Fitzroys 2022 Outlook: Suburban Retail Leasing

Posted on 09th February 2022

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Attractive Conditions For Tenants Furthers New Cycle of Leasing

More attractive rental conditions throughout Melbourne’s shopping strips are being seen in a new cycle of leasing activity, and tenants are showing more confidence in the trading environment by committing to longer leases again.

Famous Chapel Street, South Yarra continues to be the bellwether for this shift, according to Fitzroys’ Senior Manager - Agency, Lewis Waddell.

Waddell has leased 517 Chapel Street to Eternal Bridal, which is notably moving from High Street, Armadale, while men’s clothing label Calibre has become the latest retailer to optimise its position in the area in its leasing of 543-545 Chapel Street.

Waddell said Eternal Bridal was motivated by the rentals and regeneration of Chapel Street in making its move.

“Here we have more evidence of the impact of the cyclical shift in conditions. In addition to retailers already positioned on or around Chapel Street looking to optimise their position, we are now seeing tenants finding the rent and demographic opportunities on Chapel Street appealing enough to make the move from a different location altogether,” he said.

“South Yarra still has the fundamentals of strong, established catchment in an affluent and easily accessible area, a strong residential and commercial development pipeline, and now, affordable rentals and strong incentive levels.

“This is more and more attractive for tenants across Melbourne.”

Waddell noted this particular deal is actually a reversal of the trend that emerged in the mid-2000s, as some Chapel Street retailers began to make the move to the then-more affordable High Street, Armadale, which has a heavy presence of bridal wear stores. Eternal Bridal’s new home is close to another bridal wear store, Kyha Studios.

Meanwhile, Calibre is moving from down the road to a higher visibility store and closer to Toorak Road. Waddell said this was the latest example of tenants using the shifting conditions to move within strips to secure more prime positions, or to take up larger spaces, or expand into adjoining properties.

Waddell has secured a string of new deals recently along Chapel Street that have followed the same trend. National menswear tenant M.J. Bale is relocating from nearby to a larger store at 558 Chapel Street with a more prominent shopfront, while fashion accessories retailer Trollbeads moved from their shopping centre tenancy to 540 Chapel Street, following fashion label Maatsuyker’s recent move from Greville Street to 574 Chapel Street.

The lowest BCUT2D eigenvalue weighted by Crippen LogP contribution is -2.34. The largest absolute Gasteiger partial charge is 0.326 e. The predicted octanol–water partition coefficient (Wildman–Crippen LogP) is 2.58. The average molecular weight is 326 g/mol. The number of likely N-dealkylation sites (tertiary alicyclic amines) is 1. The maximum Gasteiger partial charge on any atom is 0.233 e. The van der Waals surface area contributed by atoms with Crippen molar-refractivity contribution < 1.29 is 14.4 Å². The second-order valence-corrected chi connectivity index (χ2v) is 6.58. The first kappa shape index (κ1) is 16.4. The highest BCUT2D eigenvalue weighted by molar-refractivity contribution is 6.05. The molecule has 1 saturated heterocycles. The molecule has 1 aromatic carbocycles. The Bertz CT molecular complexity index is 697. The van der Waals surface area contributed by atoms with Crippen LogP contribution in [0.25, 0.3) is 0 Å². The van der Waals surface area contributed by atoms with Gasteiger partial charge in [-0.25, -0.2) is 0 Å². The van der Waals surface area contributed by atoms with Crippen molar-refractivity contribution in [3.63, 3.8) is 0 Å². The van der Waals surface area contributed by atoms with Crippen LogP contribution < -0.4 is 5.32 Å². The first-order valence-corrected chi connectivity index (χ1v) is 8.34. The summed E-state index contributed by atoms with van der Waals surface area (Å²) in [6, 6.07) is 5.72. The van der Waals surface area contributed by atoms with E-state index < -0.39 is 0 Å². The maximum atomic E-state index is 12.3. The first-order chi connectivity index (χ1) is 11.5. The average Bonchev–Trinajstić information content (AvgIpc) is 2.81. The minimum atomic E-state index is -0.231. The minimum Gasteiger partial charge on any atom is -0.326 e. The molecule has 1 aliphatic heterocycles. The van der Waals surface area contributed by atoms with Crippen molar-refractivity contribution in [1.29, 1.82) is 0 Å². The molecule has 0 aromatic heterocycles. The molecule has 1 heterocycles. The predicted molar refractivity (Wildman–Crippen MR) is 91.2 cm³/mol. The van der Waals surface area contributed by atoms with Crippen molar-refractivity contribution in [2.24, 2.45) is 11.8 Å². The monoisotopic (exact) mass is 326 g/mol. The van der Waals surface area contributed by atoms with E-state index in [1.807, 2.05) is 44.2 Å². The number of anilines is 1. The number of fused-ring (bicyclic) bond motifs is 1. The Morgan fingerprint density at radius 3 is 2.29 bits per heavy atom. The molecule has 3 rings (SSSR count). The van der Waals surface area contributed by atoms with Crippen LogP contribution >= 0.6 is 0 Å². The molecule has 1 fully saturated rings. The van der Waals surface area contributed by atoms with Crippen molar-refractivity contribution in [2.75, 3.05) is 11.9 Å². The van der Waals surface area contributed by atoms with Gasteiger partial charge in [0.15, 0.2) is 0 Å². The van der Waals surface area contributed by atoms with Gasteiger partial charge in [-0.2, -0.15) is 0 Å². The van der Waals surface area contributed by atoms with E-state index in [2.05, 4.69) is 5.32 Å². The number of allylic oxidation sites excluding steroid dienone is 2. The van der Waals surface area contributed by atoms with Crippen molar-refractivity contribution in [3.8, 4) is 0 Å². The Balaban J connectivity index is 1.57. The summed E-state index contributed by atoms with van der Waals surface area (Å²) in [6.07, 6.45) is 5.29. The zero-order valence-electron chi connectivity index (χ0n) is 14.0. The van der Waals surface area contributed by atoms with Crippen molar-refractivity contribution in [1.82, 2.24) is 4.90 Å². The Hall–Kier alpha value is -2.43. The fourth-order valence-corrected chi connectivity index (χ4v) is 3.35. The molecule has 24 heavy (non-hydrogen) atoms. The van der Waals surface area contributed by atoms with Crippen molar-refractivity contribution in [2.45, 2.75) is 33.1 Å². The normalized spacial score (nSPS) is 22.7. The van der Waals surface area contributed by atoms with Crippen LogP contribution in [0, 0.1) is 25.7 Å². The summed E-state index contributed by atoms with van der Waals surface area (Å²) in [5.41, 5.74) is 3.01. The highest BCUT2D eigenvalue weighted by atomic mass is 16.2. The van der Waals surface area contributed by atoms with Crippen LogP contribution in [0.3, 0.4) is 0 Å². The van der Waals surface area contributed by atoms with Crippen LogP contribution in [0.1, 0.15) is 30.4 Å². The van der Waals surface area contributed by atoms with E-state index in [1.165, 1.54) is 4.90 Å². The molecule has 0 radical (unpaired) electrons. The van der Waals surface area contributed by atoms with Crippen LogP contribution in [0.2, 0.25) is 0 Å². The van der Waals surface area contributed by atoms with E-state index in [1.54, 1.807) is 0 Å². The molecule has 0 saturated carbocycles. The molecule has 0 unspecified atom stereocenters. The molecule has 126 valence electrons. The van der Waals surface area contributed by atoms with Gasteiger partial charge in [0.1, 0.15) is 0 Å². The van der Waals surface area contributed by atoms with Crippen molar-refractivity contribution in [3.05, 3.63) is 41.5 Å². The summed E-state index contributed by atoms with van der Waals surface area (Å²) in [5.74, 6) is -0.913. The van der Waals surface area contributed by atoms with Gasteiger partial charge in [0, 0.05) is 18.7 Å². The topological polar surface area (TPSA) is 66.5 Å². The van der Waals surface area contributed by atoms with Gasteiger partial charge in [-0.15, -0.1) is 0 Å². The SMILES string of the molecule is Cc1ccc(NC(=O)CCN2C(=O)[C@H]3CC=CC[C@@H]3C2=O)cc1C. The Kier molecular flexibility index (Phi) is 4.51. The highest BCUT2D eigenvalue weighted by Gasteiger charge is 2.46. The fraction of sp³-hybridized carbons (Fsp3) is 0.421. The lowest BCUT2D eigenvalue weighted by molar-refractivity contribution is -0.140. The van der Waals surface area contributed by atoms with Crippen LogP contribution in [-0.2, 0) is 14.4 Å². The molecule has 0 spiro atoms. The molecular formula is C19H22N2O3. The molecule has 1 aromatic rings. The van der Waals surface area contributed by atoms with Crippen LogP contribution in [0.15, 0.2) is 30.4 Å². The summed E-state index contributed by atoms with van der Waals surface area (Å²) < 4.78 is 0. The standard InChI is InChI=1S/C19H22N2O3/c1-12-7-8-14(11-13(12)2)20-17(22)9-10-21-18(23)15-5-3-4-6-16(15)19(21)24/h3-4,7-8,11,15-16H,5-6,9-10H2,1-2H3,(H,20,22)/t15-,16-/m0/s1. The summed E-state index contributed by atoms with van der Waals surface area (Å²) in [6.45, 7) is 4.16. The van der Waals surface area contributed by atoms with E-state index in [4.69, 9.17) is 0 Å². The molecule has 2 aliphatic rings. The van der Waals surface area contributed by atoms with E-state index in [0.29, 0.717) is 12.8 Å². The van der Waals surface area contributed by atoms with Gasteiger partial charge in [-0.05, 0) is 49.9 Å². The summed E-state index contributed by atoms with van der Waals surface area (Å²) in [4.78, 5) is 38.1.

On the other side of the street, Thurston and Howell are relocating within the strip closer towards Toorak Road, to 495 Chapel Street.

Waddell noted that while landlords have been meeting the market on rents, incentives have started to compress as lockdowns appear to be in the past, with circa 20% incentives now closer to 10% to 15% incentives.

“Typical lease terms are back to three to five years rather than one to two years, which we saw during lockdowns. Tenants have more confidence in signing longer leases again.”

He said the Omicron wave had made little impact on suburban retail strips and retail enquiry had picked up early in the new year.

Hospitality operators remain prominent

Hospitality operators have continued to play a prominent role throughout Melbourne’s suburban retail leasing landscape into 2022.

“Hospitality venues with kitchen infrastructure already in place remain in strong demand, continuing a trend we’ve seen throughout COVID as businesses looked to quickly set up or expand into new markets and take advantage of the heightened demand for delivery services,” Waddell said.

According to Fitzroys’ latest Walk the Strip report, leasing deals to hospitality tenants were accounting for half of all retail deals deep into 2021, well above the circa 28% proportion of Melbourne’s shopping strips that are leased to food and beverage operators.

Waddell noted that staff shortages had become a real challenge to operators, making it harder for businesses to commit to leases. Despite this, along with service operators, they remain the most prominent in enquiry. The issue is expected to be alleviated with the reopening of international borders and easing of the Omicron wave.

“Enquiry across the board picked up very quickly as restrictions began to ease, and when inspections were allowed, it was extremely busy up heading into the end-of-year break.”

Supermarket locations popular

Waddell said supermarkets and specialty food retailers have been major drivers of demand throughout the COVID period, as they have remained open during lockdowns and added more visibility to nearby retail spaces.

“Hawksburn Village near Woolworths is a good example – shops surrounding the supermarket are mostly food and service operators on that side of the street. There is a number of operators looking to get into that location where there is little vacancy.”

On High Street, Armadale, the Alara development at 959 High Street has transformed this part of the street by introducing famous butcher Victor Churchill, while popular bakery Ned’s Bake has also joined this development and the final two shops have been leased to national operator Fishbowl.

“Typically, High Street, Armadale was mainly fashion, bridal and furniture but this section will be a food hub,” Waddell said.

He added that shops on corners have also been popular, also due to their greater exposure.